Daisy Steinthal ’19

Dr. Beals, the celebrated guest speaker, is a civil rights activist who grew up in segregated Little Rock, Arkansas. She was one of the “Little Rock Nine,” a group of nine high school students who, in the fall of 1957, integrated Little Rock Central High School. Despite facing violence and prejudice, the nine still fought for their right to an equal education.
Dr. Beals is also a recipient of the Spingarn Medal, an annual award the National Association for the Advancement of Colored People (NAACP) gives to honor exceptional achievement by an African American, according to www.naacp.org.
Dr. Beals explained that she does not view herself as extraordinary. On the contrary, in the prayer service, she began by discussing her flaws and character quirks. As a young girl, Dr. Beals did not feel a radical call to social justice. Rather, she saw herself as an equal to her white peers. She questioned why one’s complexion would be relevant to one’s character. Dr. Beals only wished to be treated like the other children and have the “personal freedom” of choice to swim in a pool, go to the movies, and ride the merry-go-round.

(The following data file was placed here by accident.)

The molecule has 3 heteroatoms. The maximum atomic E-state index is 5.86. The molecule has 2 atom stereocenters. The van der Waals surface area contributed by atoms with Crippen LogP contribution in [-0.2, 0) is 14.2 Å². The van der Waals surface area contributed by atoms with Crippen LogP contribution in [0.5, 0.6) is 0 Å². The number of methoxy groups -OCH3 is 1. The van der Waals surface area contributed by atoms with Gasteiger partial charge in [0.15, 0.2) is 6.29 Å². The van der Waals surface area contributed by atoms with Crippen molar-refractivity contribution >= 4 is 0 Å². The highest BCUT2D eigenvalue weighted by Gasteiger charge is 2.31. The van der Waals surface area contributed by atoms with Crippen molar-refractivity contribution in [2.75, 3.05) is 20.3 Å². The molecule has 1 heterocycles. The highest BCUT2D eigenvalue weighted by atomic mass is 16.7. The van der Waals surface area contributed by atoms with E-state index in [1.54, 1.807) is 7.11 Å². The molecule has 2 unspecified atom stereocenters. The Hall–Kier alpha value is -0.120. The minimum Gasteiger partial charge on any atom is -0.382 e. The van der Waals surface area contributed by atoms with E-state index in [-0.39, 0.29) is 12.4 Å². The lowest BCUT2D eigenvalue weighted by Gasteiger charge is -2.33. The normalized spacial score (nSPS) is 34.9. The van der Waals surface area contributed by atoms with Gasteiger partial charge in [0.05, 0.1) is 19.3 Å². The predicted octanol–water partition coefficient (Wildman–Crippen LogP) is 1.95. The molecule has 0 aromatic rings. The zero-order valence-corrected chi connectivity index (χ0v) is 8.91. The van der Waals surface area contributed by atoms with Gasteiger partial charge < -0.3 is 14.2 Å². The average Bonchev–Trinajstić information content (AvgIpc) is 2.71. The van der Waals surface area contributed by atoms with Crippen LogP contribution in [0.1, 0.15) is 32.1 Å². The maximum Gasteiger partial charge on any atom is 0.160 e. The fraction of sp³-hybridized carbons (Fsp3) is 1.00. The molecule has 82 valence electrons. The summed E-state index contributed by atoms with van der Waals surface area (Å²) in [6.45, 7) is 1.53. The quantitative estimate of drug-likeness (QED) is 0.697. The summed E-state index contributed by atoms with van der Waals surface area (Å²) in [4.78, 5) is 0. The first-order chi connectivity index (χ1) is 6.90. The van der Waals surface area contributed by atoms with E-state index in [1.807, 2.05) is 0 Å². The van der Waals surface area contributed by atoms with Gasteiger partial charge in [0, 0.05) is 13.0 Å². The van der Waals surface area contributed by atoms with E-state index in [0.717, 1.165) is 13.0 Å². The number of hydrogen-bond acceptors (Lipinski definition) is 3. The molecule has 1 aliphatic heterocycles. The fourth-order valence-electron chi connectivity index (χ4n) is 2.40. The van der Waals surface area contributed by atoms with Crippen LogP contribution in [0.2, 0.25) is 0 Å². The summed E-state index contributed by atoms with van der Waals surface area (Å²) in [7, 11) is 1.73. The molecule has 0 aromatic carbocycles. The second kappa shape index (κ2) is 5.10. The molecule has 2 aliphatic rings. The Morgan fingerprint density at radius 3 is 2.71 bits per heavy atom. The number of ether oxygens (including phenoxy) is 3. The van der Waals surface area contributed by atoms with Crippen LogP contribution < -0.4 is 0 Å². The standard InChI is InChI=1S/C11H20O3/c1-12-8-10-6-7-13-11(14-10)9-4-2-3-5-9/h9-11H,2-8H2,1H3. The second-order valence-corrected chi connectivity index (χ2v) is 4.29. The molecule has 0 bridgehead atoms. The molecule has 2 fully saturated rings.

“First you started thinking, oh what’s wrong with me? Especially if you’re little, you think, oh brown isn’t a good color,” Dr. Beals said. “Why don’t you like my skin? What’s wrong with my hair… it hurts your feelings. Every single day of my life; my feelings got hurt.” 
Dr. Beals’ also reflected on her strong relationship with her grandmother and how her grandmother influenced and inspired her to develop an equally strong personal faith in God. Dr. Beals cited her grandmother’s phrase, “God is as close as your skin,” as encouragement when met with cruelty and violence.